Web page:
More and more people are latching onto the “working from home” craze for many reasons. During the past few years, the dated idea that any job that claims you can work from home is a get rich quick scam has lessened, and more & more of us are jumping on the bandwagon, & enjoying the many advantages & benefits that working from your kitchen can bring. Forums such as The Money Shed have opened up a world of opportunity by allowing people to share & discuss various home working options, as well as weigh up the pros & cons. It can give you a world of flexibility – maybe you’re a mum who struggles to find childcare outside of school hours, or maybe you’re caring for a relative & can only work unsociable hours. It can also do wonders for your mental & physical health – no commuting, no angry boss with demanding deadlines, the ability to set your own pace & extra time to go to the gym/on walks are just a few of the benefits.
However, as well as all the advantages of working from home brings, there’s always the disadvantages that make you think twice before handing in your notice. You have to have a LOT of self-discipline – there’s a lot of distractions at home such as the TV or radio, which can reduce the quality of your work. There’s also the pressure you put on yourself to work endlessly – maybe you feel the need to prove a point that you are able to work from home, as well as carrying out normal day-to-day activities such as the housework/ironing/childcare. One of the biggest disadvantages of working from home is “cabin fever”.
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The Perils of Cabin Fever
To put it simply, cabin fever is the boredom/irritability/general sense of being trapped from being stuck at home all day. Your home is your place of work as well as your resting place where you relax & unwind. When you’re a homeworker, this work/life balance goes to pot. You seem to be stuck in the house 24/7 staring the same four walls.
Your house becomes more of a mess because you’re always in it, so you spend more time cleaning it which leads to you spending even more time in the house. It’s a vicious circle. The key to prevent this is to set up a dedicated place to work. Even if your house is small & you don’t have a spare room to convert into an office, you could always set up a little corner of your living room that you can call your office. Make it feel like a space you want to work in. You have to teach yourself that once you have finished work for the day & are out of that space (or the door is shut if you’re lucky enough to have a spare room), you leave the work behind until the next day. If you can, set working times are also a big help, and a “work uniform”.
Just because you work from home doesn’t mean you should lounge around in your pyjamas all day – actually getting dressed as if you would for a “normal” job can help to create a more formal atmosphere in your workspace, which in turn will most likely lead to improved productivity.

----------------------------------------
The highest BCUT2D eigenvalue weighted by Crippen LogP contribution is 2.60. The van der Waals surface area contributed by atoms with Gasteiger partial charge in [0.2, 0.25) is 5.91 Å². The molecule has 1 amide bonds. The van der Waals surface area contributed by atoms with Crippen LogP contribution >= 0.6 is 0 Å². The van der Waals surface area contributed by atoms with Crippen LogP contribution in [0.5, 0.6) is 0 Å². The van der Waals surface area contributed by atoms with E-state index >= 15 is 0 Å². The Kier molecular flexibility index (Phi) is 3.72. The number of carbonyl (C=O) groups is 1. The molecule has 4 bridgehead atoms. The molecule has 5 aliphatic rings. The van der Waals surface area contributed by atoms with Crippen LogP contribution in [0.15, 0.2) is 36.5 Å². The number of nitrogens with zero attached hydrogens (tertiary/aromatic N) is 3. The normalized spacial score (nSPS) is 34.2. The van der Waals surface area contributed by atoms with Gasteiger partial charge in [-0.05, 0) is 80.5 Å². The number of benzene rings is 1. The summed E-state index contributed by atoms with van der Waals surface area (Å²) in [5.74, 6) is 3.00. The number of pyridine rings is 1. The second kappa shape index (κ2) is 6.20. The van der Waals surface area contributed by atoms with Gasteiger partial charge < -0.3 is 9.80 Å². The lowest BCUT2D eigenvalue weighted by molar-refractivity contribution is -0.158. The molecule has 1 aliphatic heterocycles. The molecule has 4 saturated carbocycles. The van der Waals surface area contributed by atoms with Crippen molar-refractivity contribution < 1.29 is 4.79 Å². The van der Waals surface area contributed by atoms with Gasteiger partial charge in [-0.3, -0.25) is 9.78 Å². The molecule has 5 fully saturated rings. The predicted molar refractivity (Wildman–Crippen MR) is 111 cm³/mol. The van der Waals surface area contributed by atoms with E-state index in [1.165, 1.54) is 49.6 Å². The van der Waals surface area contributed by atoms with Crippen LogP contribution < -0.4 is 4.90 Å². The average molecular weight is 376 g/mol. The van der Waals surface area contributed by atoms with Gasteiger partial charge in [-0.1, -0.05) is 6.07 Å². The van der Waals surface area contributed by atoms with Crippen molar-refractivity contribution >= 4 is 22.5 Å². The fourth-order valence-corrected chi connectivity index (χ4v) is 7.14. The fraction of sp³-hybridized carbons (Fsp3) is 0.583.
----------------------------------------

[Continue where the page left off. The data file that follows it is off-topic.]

Another problem of cabin fever is the lack of social interaction. Even the most introverted of people will go a little stir-crazy sometimes if they don’t have any human contact. Homeworkers struggle with this as they are on their own all day, but there are ways to integrate social interaction within your working day. Make time to go for a walk every day, join the gym, or pop to your friend’s house for a cuppa – you are your own boss, so why not start your day at 10am, and use an hour before that to interact with others. A lot of people I know also use social media & Skype to chat online.
Make time for yourself at least once a week, maybe more. You have to have something to look forward to. Workers with jobs in the outside world may look forward to drinks with work colleagues on a Friday night after their shift at the office. Homeworkers should also make the time to fit in activities they enjoy – be it a shopping trip, a date night or even a trip to the park with the dog & kids. Regular breaks from work will do wonders for your mental health.
Why Structure is so important
Structure should play a key part in avoiding cabin fever. It’s in our nature to become lazy if we don’t have some kind of structure – unfortunately when we work from home structure tends to go out of the window. This is where self-discipline needs to kick in. Choose the hours you work and stick to them. Make a to-do list daily. I tend to find that if I have a list of jobs to do, I work through them & tick them off as I go. I don’t do anything other than work during my set hours – I leave the dishes/hoovering/ironing until after work. It gives me a feeling of accomplishment knowing I am putting my dedicated work time to good use, which in turn, makes me happy. Don’t use your work-time to do online shopping/play bingo/trawl Twitter – that can be done in your relaxation time.
Finally, chat with like-minded people. The Money Shed is a fantastic platform to discuss any issues/fears/tips you may have, and as a bonus, you’ll probably make some friends along the way, as well as have a good laugh. Remember, we’re all in the same virtual boat 🙂